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Comment Re:Jury trials are fundamentally flawed (Score 1) 528

Jury trials are a protection against a system of corrupt judges, and against systems which otherwise inherently favor the government. In the USA, there is a flaw in that protection, because decisions can be appealed until a court without jury trails is reached.

You can do pretty much the same here in Denmark. However, the supreme court (the court without a jury) is not allowed to decide on the question of guilt. That means you can never be found guilty by the supreme court if you were acquitted by a jury in the court below.

Comment Re:Blah, I Hate This! (Score 1) 139

Dear Mr. 94343,

I would like to thank you for considering our ilustrious instituion. I regret to inform you, however,
that you have not been accepted to our "Universe creation and it's applications" Ph.d. programme.

While your admission project did indeed show a lot of practical skill and hard effort, we believe your theoretical understanding is somewhat deficit.
We asked for the best way to turn hydrogen into plutonium, not iron.

We encourage you to take another year of theoretical physics, and reapplying for the programme next semester.

yours sincerely,
zxzxlodzlxz 39324øåæ+
Dean of admissions
Interdimensional University of Awesomeness

Comment Re:Observer effect - did it mention this? (Score 1) 139

And it could also be related to a gross misgeneralization of the theory of relativity. Which basically states the exact opposite: That any careful observer in any frame of reference will agree on the value of the speed of light and the laws of physics. A better name would have been the theory of constancy.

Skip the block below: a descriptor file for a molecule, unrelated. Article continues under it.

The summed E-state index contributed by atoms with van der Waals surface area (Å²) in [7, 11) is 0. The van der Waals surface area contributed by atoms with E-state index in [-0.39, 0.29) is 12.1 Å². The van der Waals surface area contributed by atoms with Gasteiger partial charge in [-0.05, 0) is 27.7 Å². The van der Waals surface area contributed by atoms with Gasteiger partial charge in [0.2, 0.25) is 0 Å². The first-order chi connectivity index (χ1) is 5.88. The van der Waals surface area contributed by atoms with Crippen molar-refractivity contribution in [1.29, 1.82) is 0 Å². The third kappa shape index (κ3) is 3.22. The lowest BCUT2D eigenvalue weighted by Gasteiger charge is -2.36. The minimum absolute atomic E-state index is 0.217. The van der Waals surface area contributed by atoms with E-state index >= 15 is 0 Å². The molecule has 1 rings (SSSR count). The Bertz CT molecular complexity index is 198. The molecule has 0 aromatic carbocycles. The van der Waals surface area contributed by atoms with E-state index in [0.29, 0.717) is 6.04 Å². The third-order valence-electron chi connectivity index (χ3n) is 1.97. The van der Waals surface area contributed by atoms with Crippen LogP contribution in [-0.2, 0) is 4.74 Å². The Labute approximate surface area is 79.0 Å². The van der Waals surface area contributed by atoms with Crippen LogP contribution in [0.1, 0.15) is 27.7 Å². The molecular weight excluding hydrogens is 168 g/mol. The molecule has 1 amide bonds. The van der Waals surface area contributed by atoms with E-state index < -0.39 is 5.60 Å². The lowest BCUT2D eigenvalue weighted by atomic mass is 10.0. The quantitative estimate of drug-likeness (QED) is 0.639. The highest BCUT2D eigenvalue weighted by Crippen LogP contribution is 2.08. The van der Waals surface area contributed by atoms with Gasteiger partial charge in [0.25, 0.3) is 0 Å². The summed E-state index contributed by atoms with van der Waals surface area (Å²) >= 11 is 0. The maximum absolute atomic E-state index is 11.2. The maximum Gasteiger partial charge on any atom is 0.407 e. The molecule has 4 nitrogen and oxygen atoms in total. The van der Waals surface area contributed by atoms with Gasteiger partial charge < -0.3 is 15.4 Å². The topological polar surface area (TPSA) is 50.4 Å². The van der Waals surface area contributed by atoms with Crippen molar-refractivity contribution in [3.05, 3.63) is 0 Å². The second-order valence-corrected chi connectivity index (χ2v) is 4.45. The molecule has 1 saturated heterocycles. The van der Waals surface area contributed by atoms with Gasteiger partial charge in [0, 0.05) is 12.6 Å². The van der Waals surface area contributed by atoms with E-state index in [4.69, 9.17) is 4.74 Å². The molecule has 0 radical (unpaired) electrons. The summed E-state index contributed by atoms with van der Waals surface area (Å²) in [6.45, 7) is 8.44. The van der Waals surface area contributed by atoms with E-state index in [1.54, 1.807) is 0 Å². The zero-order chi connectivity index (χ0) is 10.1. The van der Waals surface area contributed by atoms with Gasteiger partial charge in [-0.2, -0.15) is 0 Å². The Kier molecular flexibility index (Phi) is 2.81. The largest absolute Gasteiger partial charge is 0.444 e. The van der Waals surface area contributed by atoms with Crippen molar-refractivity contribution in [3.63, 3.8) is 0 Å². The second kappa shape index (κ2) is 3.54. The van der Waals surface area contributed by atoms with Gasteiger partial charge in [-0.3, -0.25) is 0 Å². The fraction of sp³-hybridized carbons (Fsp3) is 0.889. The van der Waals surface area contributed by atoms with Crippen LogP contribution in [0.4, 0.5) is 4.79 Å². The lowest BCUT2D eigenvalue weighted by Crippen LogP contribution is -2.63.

Comment Re:A modest proposal (Score 1) 161

... perhaps having to delay US release a day or two, or drop some foriegn lang versions (and leave them with English versions only).

Oh the horror. How would I know what to do without translations like: "please click bypass on tabletop to send agenda into space." I hate it when I get a translated version, because it's invariably done by someone with no knowledge of computers or the language or indeed both.

Comment Re:Good luck with that (Score 1) 249

Well, my experience is that the Danish postal service is pretty forgiving about the payment too. I'd forgotten to put a stamp on a letter, so I got a letter from the post office with a photo of the letter proving that there was no stamp on it. They reminded me to put one on in the future, but they would deliver the letter at no charge this time.

Comment Re:It's all about maths, you insensitive clod! (Score 1) 448

(wich is more than the speed of light in the fibers and the speed of electrons in a copper wire).

It's a lot more than the speed of electrons in copper wire. Depending on the conditions the average speed of electrons is on the order of a couple of centimeters pr second. But in the end the speed of the electrons is not that interesting, the important factor is the speed of the propagation of the electrical field, which is obviously the speed of light in the material in question.

Comment Re:It all depends... (Score 1) 436

I do wear glasses, but don't have headaches or issues with 3D glasses. Maybe I'm lucky or perhaps my cavemen ancestors were blessed with 3D wiring in their brains.

Only a small percentage of us are not. Contrary to what Murch proposes, there is nothing evolutionary going on. There is no physiological link between the focus and the convergence of the eyes. So we are talking about a reflex we've learned, and as such it can be unlearned. Much in the same way as there is nothing in nature that teaches our fingers to type or play the piano, so the first couple of hours are going to be slow and painful. But after enough training almost all of us can learn to play Chopin or touch type.